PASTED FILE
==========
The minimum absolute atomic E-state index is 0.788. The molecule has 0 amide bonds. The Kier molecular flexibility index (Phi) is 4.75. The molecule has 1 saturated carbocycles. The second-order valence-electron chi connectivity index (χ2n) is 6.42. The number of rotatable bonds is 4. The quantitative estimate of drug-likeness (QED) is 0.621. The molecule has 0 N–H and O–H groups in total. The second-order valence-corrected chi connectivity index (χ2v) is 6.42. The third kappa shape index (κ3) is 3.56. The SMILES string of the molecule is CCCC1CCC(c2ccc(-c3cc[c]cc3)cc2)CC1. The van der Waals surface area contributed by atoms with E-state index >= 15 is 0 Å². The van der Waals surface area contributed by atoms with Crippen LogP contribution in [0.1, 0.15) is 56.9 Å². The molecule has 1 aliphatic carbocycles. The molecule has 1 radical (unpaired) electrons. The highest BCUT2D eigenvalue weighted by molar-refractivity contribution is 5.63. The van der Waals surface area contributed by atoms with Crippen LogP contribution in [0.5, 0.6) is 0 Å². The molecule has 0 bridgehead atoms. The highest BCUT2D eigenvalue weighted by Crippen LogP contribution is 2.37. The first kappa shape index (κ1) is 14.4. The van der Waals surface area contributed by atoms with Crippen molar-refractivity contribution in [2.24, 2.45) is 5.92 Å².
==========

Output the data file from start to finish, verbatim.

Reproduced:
The minimum absolute atomic E-state index is 0.788. The molecule has 0 amide bonds. The Kier molecular flexibility index (Phi) is 4.75. The molecule has 1 saturated carbocycles. The second-order valence-electron chi connectivity index (χ2n) is 6.42. The number of rotatable bonds is 4. The quantitative estimate of drug-likeness (QED) is 0.621. The molecule has 0 N–H and O–H groups in total. The second-order valence-corrected chi connectivity index (χ2v) is 6.42. The third kappa shape index (κ3) is 3.56. The SMILES string of the molecule is CCCC1CCC(c2ccc(-c3cc[c]cc3)cc2)CC1. The van der Waals surface area contributed by atoms with E-state index >= 15 is 0 Å². The van der Waals surface area contributed by atoms with Crippen LogP contribution in [0.1, 0.15) is 56.9 Å². The molecule has 1 aliphatic carbocycles. The molecule has 1 radical (unpaired) electrons. The highest BCUT2D eigenvalue weighted by molar-refractivity contribution is 5.63. The van der Waals surface area contributed by atoms with Crippen LogP contribution in [0.5, 0.6) is 0 Å². The molecule has 0 bridgehead atoms. The highest BCUT2D eigenvalue weighted by Crippen LogP contribution is 2.37. The first kappa shape index (κ1) is 14.4. The van der Waals surface area contributed by atoms with Crippen molar-refractivity contribution in [2.24, 2.45) is 5.92 Å².